The facts in the record reveal that the trial judge's first consideration -- that New Jersey law is more favorable from the standpoint of the policyholders than New York law -- is not the type of interest that should govern or influence the comity determination; moreover, because the New York court has ruled in Travelers v. Honeywell that New Jersey substantive law will be applied, the policy interest cited by the trial judge here, even if a legitimate factor in the comity determination, should be given little weight.*fn29 And, the judge's second basis for refusing to dismiss or stay this suit -- Honeywell's relationship to New Jersey -- is either overridden or at least in equipoise with the substantial relationship New York has to this dispute. In finding that the two points asserted by the judge are insufficient to overcome the first-filed presumption, we additionally observe that other factors also warrant a discontinuation of Honeywell v. Travelers. As to these additional factors, the record on appeal demonstrates that being compelled to litigate in either a New Jersey or New York forum presents no hardship or inconvenience to the parties, that there is no persuasive evidence of a "race" to put the claims in suit, and that the claims may be adequately and fully adjudicated in our neighboring sister state without any prejudice to the parties.
In examining the special equities identified by the Court in Sensient Colors, the trial judge found that New Jersey provides a more appropriate forum than New York because New Jersey law would appear to provide greater or more extensive benefits to the New Jersey policyholder.*fn30 We find no support for the proposition that this is what the Court in Sensient Colors meant. Instead, we agree with Travelers' contention that if the trial judge was correct about the supremacy in comity considerations of a forum whose substantive law provides greater benefits to its policyholders, we would guaranty that "virtually any New Jersey-based company would have an automatic right to commence duplicative, second-filed litigation in New Jersey simply by showing that it is a New Jersey corporation and by speculating that it might receive a more favorable outcome in the second-filed action." That approach would be inconsistent with the Court's declaration that "comity" and "not competition" is the goal, and that comity principles are not to be interpreted to obtain a "parochial advantage for our court system." Sensient Colors, supra, 193 N.J. at 397.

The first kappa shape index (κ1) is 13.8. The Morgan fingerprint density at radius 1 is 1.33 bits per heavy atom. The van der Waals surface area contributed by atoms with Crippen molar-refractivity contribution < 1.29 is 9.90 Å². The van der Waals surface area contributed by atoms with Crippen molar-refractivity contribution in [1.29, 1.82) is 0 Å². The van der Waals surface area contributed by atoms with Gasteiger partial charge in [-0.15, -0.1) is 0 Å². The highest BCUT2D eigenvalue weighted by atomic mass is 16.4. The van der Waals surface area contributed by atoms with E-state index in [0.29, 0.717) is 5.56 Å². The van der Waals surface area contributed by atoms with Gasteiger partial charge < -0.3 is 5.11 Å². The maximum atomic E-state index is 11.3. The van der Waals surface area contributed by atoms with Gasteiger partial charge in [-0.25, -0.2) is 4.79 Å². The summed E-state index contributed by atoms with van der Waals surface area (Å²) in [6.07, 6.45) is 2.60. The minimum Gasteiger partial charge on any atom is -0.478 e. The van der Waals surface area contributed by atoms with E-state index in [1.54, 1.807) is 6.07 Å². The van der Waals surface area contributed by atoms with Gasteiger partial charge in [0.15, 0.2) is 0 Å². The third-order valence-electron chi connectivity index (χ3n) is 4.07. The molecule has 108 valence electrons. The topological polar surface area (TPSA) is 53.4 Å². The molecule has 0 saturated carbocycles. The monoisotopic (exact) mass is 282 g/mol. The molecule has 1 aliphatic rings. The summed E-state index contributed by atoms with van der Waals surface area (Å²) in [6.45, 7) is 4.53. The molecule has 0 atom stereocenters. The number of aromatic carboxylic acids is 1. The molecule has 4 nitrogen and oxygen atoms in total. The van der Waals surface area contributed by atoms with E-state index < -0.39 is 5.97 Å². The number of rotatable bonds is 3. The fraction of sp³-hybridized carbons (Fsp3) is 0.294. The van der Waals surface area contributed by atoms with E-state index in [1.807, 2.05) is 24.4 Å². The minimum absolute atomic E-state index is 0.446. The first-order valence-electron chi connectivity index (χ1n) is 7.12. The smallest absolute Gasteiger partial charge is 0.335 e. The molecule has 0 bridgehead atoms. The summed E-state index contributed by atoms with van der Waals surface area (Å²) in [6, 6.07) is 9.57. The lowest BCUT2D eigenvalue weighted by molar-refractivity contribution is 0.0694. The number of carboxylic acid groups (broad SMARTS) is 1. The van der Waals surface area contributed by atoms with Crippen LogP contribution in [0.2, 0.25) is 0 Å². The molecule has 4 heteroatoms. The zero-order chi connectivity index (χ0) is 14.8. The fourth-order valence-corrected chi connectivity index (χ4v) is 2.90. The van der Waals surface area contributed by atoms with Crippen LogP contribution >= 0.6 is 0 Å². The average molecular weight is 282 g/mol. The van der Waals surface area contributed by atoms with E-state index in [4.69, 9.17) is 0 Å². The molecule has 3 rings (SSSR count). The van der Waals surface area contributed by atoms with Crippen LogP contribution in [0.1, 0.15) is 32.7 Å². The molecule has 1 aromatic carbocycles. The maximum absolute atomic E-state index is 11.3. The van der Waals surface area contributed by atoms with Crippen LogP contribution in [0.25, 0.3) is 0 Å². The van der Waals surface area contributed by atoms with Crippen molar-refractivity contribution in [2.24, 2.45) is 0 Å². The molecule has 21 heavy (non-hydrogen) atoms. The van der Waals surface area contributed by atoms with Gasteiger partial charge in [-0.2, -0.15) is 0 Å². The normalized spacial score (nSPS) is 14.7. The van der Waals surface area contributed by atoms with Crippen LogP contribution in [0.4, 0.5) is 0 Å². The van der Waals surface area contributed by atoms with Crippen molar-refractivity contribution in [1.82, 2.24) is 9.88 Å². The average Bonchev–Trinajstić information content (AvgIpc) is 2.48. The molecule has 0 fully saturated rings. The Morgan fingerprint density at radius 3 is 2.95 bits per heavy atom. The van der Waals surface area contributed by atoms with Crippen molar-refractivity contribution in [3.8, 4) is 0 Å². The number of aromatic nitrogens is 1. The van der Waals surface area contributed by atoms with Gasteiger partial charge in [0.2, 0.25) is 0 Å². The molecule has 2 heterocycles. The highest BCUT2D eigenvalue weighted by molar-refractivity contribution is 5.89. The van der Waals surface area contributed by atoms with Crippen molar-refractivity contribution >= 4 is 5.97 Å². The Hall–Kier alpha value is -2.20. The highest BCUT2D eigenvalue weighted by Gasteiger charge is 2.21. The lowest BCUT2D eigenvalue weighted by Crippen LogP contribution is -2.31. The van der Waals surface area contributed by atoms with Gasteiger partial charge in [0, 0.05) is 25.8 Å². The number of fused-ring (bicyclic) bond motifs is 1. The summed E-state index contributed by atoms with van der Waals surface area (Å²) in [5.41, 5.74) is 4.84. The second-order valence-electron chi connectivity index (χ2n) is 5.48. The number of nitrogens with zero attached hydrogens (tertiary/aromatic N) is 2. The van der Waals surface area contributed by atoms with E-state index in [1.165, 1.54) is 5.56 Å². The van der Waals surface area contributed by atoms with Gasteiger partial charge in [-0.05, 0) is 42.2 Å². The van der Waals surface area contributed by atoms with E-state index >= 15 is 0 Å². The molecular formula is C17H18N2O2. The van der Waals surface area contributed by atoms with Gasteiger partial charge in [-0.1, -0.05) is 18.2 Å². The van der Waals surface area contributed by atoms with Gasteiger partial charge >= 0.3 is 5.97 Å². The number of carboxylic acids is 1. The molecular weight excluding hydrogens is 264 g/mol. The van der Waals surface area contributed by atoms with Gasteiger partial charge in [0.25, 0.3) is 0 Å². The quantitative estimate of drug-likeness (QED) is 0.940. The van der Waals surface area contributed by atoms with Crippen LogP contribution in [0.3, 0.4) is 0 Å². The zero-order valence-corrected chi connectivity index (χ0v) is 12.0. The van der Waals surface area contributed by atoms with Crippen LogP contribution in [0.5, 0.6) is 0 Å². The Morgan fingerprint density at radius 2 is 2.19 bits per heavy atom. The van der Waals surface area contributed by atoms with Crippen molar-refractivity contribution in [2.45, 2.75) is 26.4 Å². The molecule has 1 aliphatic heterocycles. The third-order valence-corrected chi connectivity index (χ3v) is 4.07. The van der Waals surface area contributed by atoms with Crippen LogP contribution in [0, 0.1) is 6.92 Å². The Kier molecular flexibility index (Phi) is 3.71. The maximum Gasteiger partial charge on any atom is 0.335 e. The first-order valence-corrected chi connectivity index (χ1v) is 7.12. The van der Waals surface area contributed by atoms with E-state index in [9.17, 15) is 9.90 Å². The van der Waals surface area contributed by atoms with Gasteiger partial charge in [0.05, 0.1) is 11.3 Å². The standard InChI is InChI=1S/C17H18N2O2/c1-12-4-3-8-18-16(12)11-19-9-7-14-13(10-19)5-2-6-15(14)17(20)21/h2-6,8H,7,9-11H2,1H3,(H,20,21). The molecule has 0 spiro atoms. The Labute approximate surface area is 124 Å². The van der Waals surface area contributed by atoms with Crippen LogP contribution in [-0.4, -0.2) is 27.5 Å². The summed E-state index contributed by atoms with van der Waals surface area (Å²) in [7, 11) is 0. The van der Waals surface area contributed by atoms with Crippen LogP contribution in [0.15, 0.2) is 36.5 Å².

The question to be considered is not whether a New Jersey policyholder will fare better in a dispute with its insurer if permitted to litigate in New Jersey but whether New Jersey's interest in the health and safety of its citizens and the remediation of property within its boundaries is at issue. Sensient Colors, supra, 193 N.J. at 394; Century Indem. Co., supra, 398 N.J. Super. at 437. When the focus is thus properly directed, it is clear that New York's interest in this litigation far exceeds New Jersey's. The suit involves the allocation of liability for the settlements entered into by Honeywell, a New Jersey-based entity, with tens of thousands of personal injury claimants. The record indicates that of these claimants, 29,918 are from New York while only 44 are from New Jersey.
It is the location of the personal injury claimants -- as, in Sensient Colors it was the location of the contaminated property in New Jersey, 193 N.J. at 394 -- that is the type of interest that constitutes a "special equity" that might, depending upon the other factors, weigh in favor of the forum's interest in proceeding with a second-filed suit. Here, as we have indicated, New York has the far more substantial interest.
In addition, even if we were to ignore the fact that New York is home to the considerable bulk of the NARCO claimants, New Jersey is hardly the "natural forum" for these coverage disputes. The record reveals that although Honeywell maintains a large presence in New Jersey, its NARCO claims facility, created for purposes of administering and managing the NARCO claims, is located in New York City. The record also indicates that the Travelers policies in question were negotiated and brokered in New York, and the Travelers office that underwrote the policies was located in New York City. Other circumstances reveal a considerable relationship between New York and these coverage claims; Eltra was headquartered in New York City, and Allied -- Honeywell's predecessor -- was incorporated in New York. And, even though Allied moved its headquarters to New Jersey in the 1970's, it utilized a New York address in connection with the issuance of the excess policies in question. Factors such as the location of NARCO's facilities from which the products in question were manufactured and sold -- Michigan, Pennsylvania, Kentucky and Indiana -- favor neither competing forum, nor does the fact that the settlements in question sprung from proceedings in the United States Bankruptcy Court for the Western District of Pennsylvania.*fn31